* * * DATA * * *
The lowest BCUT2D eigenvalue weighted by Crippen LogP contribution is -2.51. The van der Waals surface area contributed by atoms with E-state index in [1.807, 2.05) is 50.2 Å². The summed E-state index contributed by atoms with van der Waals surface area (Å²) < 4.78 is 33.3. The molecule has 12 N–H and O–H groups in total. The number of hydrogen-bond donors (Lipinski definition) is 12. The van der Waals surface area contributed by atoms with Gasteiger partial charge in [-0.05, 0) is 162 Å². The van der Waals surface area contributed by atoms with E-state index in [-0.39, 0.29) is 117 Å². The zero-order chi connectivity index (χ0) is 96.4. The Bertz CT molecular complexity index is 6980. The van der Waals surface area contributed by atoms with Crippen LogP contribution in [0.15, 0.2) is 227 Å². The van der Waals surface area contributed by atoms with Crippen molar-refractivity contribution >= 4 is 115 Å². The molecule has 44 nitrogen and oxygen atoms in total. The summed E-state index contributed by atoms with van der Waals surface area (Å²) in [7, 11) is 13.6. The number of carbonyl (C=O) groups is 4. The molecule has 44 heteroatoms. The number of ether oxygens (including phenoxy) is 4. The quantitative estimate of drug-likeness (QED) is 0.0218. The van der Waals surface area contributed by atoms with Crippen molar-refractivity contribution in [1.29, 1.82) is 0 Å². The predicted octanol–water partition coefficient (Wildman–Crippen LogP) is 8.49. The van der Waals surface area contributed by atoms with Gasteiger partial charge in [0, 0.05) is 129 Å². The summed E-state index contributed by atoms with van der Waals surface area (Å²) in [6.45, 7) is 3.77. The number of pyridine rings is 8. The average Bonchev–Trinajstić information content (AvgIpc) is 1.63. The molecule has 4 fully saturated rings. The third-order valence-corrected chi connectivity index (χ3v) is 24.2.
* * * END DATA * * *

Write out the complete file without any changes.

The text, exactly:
The lowest BCUT2D eigenvalue weighted by Crippen LogP contribution is -2.51. The van der Waals surface area contributed by atoms with E-state index in [1.807, 2.05) is 50.2 Å². The summed E-state index contributed by atoms with van der Waals surface area (Å²) < 4.78 is 33.3. The molecule has 12 N–H and O–H groups in total. The number of hydrogen-bond donors (Lipinski definition) is 12. The van der Waals surface area contributed by atoms with Gasteiger partial charge in [-0.05, 0) is 162 Å². The van der Waals surface area contributed by atoms with E-state index in [-0.39, 0.29) is 117 Å². The zero-order chi connectivity index (χ0) is 96.4. The Bertz CT molecular complexity index is 6980. The van der Waals surface area contributed by atoms with Crippen LogP contribution in [0.15, 0.2) is 227 Å². The van der Waals surface area contributed by atoms with Crippen molar-refractivity contribution >= 4 is 115 Å². The molecule has 44 nitrogen and oxygen atoms in total. The summed E-state index contributed by atoms with van der Waals surface area (Å²) in [7, 11) is 13.6. The number of carbonyl (C=O) groups is 4. The molecule has 44 heteroatoms. The number of ether oxygens (including phenoxy) is 4. The quantitative estimate of drug-likeness (QED) is 0.0218. The van der Waals surface area contributed by atoms with Crippen molar-refractivity contribution in [1.29, 1.82) is 0 Å². The predicted octanol–water partition coefficient (Wildman–Crippen LogP) is 8.49. The van der Waals surface area contributed by atoms with Gasteiger partial charge in [0, 0.05) is 129 Å². The summed E-state index contributed by atoms with van der Waals surface area (Å²) in [6.45, 7) is 3.77. The number of pyridine rings is 8. The average Bonchev–Trinajstić information content (AvgIpc) is 1.63. The molecule has 4 fully saturated rings. The third-order valence-corrected chi connectivity index (χ3v) is 24.2.